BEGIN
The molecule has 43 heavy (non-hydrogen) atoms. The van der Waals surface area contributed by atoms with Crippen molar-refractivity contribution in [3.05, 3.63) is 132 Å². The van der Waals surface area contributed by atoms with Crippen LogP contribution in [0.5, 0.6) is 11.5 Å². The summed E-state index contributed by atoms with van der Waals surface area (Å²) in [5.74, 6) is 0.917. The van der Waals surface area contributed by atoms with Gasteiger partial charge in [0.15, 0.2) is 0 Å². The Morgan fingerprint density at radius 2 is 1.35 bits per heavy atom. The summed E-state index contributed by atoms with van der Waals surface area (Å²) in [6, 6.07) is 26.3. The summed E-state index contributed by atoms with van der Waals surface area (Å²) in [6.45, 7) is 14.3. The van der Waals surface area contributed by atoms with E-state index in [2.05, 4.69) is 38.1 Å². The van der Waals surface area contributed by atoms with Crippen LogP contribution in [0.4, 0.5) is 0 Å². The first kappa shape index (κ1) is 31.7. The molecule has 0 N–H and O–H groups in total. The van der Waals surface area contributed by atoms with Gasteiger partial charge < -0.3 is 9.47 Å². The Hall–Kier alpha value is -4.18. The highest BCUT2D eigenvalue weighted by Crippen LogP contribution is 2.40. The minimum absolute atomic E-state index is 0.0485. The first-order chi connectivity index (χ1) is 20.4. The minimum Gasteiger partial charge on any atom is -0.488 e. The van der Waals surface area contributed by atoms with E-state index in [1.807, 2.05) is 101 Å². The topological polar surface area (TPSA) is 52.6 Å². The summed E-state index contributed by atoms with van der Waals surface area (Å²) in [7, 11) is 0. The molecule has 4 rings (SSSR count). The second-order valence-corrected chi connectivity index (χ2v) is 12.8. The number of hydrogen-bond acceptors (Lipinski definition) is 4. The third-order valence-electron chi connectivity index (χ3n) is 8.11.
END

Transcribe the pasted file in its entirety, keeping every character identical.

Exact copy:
The molecule has 43 heavy (non-hydrogen) atoms. The van der Waals surface area contributed by atoms with Crippen molar-refractivity contribution in [3.05, 3.63) is 132 Å². The van der Waals surface area contributed by atoms with Crippen LogP contribution in [0.5, 0.6) is 11.5 Å². The summed E-state index contributed by atoms with van der Waals surface area (Å²) in [5.74, 6) is 0.917. The van der Waals surface area contributed by atoms with Gasteiger partial charge in [0.15, 0.2) is 0 Å². The Morgan fingerprint density at radius 2 is 1.35 bits per heavy atom. The summed E-state index contributed by atoms with van der Waals surface area (Å²) in [6, 6.07) is 26.3. The summed E-state index contributed by atoms with van der Waals surface area (Å²) in [6.45, 7) is 14.3. The van der Waals surface area contributed by atoms with E-state index in [2.05, 4.69) is 38.1 Å². The van der Waals surface area contributed by atoms with Crippen LogP contribution in [0.4, 0.5) is 0 Å². The first kappa shape index (κ1) is 31.7. The molecule has 0 N–H and O–H groups in total. The van der Waals surface area contributed by atoms with Gasteiger partial charge < -0.3 is 9.47 Å². The Hall–Kier alpha value is -4.18. The highest BCUT2D eigenvalue weighted by Crippen LogP contribution is 2.40. The minimum absolute atomic E-state index is 0.0485. The first-order chi connectivity index (χ1) is 20.4. The minimum Gasteiger partial charge on any atom is -0.488 e. The van der Waals surface area contributed by atoms with E-state index in [1.807, 2.05) is 101 Å². The topological polar surface area (TPSA) is 52.6 Å². The summed E-state index contributed by atoms with van der Waals surface area (Å²) in [7, 11) is 0. The molecule has 4 rings (SSSR count). The second-order valence-corrected chi connectivity index (χ2v) is 12.8. The number of hydrogen-bond acceptors (Lipinski definition) is 4. The third-order valence-electron chi connectivity index (χ3n) is 8.11.